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Learning notes

by: Courtney Notetaker

Learning notes Psyc 2010

Courtney Notetaker

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In these notes we look over the two types of learning; operant and classical conditioning! These are forms of learning that apply to everybody, and have different positive and negative effects. If...
Intro to Psychology
Jennifer Daniels
Class Notes
learning, operant, conditioing, auburn, Psychology
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This 8 page Class Notes was uploaded by Courtney Notetaker on Monday September 26, 2016. The Class Notes belongs to Psyc 2010 at Auburn University taught by Jennifer Daniels in Fall 2016. Since its upload, it has received 5 views. For similar materials see Intro to Psychology in College of Liberal Arts and Sciences at Auburn University.

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Date Created: 09/26/16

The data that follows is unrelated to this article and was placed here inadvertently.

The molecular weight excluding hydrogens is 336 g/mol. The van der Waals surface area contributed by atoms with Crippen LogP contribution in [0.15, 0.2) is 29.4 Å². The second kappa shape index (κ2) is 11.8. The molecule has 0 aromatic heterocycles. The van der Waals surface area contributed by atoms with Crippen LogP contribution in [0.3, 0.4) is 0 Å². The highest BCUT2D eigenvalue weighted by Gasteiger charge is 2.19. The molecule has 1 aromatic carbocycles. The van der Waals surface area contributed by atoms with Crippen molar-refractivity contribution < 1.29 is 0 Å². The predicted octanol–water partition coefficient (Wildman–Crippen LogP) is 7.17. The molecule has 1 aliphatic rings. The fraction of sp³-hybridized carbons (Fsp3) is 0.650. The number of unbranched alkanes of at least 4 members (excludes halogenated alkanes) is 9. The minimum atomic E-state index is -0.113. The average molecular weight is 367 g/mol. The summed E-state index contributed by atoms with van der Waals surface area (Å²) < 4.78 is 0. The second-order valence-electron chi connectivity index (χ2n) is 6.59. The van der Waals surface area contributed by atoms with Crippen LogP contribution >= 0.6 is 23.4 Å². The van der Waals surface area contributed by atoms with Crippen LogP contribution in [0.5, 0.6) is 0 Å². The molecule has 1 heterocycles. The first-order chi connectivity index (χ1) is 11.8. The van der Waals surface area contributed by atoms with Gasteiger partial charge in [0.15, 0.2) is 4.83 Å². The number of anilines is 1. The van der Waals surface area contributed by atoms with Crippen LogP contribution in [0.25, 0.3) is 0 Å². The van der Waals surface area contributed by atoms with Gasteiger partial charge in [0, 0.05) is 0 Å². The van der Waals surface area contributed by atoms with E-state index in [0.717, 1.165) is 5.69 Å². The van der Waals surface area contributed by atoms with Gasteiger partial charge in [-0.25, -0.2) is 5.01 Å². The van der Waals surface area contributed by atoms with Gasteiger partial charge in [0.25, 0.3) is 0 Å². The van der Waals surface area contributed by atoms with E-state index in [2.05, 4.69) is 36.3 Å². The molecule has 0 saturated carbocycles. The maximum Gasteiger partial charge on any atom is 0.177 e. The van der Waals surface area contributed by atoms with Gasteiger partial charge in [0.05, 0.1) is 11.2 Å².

Learning What is learning? -​A relatively permanent change in behavior that occur through experience -Behaviorism-​ ​theory of learning that focuses only on observable behaviors, not mental activity -Associative Learning- a ​ n association is made between two events -Conditioning-​ ​ processing of learning associations How do we learn? -We learn by association. Our minds naturally connect events that occur in sequence -2,000 years ago, Aristotle suggested this law of association. Then 200 years ago Locke and Hume reiterated this law Associative Learning; -Learning to associate one stimulus with another -Learning to associate a response with a consequence *Famous psychologist Watson After observing children in the field, Watson hypothesized that the fearful response of children to loud noises is an innate unconditioned response. He wanted to test the notion that by following the principles of the procedure now known as "classical conditioning", he could use this unconditioned response to condition a child to fear a distinctive stimulus that normally would not be feared by a child Classical Conditioning How was it first operationalized….? -Pavlov's dogs; ​ <During the 1890s Russian physiologist Ivan Pavlov was looking at salivation in dogs in response to being fed, when he noticed that his dogs would begin to salivate whenever he entered the room, even when he was not bringing them food.> -Unconditioned Stimulus (UCS)-​ A ​ stimulus that unconditionally, naturally and automatically, triggers a response without prior learning -Unconditioned Response (UCR)- U ​ nlearned, naturally occurring response to the USC -Conditioned Stimulus (CS)-​ ​An originally irrelevant stimulus that, after association with an US, comes to trigger a conditioned response -Conditioned Response (CR)-​ ​The learned response to a previously neutral (but now conditioned) stimulus (CS) -Acquisition-​ ​The initial learning of the stimulus- response link. Neutral stimulus should come about .5 seconds before the USC -Salience-​ ​ oes the CS “stand out”? (e.x. Soft Russian Ballad vs Bell) -Intensity-​ ​Usually, the more intense a UCS, the more readily conditioning takes place -Frequency- ​The more often the conditioned stimulus and the unconditioned stimulus are paired together the more likely conditioning is to take place -The time between the UCS and CS pairing is important -Contiguity-​ ​ onnectedness in time and space, needs to occur close together -Contingency-​ P​ redictability of the occurrence of one event in the presence of another -Generalization-​ A new stimulus that is similar to the original CS is likely to elicit a response that is similar to the CR -Discrimination- ​The process of learning to respond to a certain stimuli and not to others -Extinction-​​ he weakening of the CR in the absence of the UCS -Spontaneous Recovery- A ​ CR can recur after a time delay without further conditioning *Baby Albert​ (John Watson experiment) Operant Conditioning -Type of associative learning in which the consequences of a behavior change the probability of the behavior’s occurrence -Voluntary behavior -Edward Thorndike; Cats in puzzle boxes -Law of Effect-​ Over time, behaviors that are rewarded are strengthened. Behaviors that have negative consequences are weakened -Acquisition-​ ​ ccurs because a certain behavior was reinforced -Extinction-​​ erson will no longer perform behavior if not reinforced -Generalization-​ Behavior can generalize if wider range of behaviors are reinforced -B.F. Skinner; Father of behaviorism -Skinner Box -Principles of Reinforcement- ​The process by which a stimulus or an event strengthens or increases the probability of a behavior or an event that it follows (Positive and Negative) -Primary Reinforcer-​ An innately reinforcing stimulus like food or drink -Conditioned Reinforcer-​ A ​ learned reinforcer that gets its reinforcing power through association with the primary reinforcer -Extinction-​ ​ he weakening of the CR in the absence of the USC -Spontaneous Recovery-​ A CR can recur after a time delay without further conditioning *Little Albert- Watson -Primary Reinforcer-​ An innately reinforcing stimulus like food or drink -Conditioned Reinforcer-​ A ​ learned reinforcer that gets its reinforcing power through association with the primary reinforcer Ration Schedules; -Fixed Ratio Schedule-​ ​Reinforces a response only after a specified number of responses -Variable Ratio Schedule-​ ​Reinforces a response after an unpredictable number of responses (e.x. Behaviors like gambling or fishing) -Interval Schedules- -Fixed Interval Schedule- ​Reinforces a response only after a specified time has elapsed (e.x. Prepare for an exam only when the exam is close by) -Variable Interval Schedule-​ Reinforces a response at unpredictable time intervals which produces slow, steady responses (e.x. Pop quiz) *Schedules of Reinforcement -Fixed Ratio Schedule- ​Rewarded every 10th time -Variable Ratio Schedule-​ Rewarded on average every 10th time -Fixed interval Schedule-​ ​Rewarded every 10 minutes -Variable interval Schedule-​ ​Reward on average every 10 minutes -Punishment-​ An aversive event that decreases the likelihood a behavior will occur -Positive Punishment -Negative Punishment Advantages and Disadvantages of using punishment… -Can enforce better or worse behaviors -Intrinsic Motivation- ​The desire to perform a behavior for its own sake -Extrinsic Motivation-​ ​The desire to perform a behavior due to promised rewards tor threats of punishment -Adverse Conditioning- ​Avoiding a particular behavior or setting as a consequence of punishment in association with the given behavior or setting -Premack Principle-​ A more desirable activity serves as a reinforcement for a less desirable one -Biological constraints predispose organisms to learn associations that are naturally adaptive ​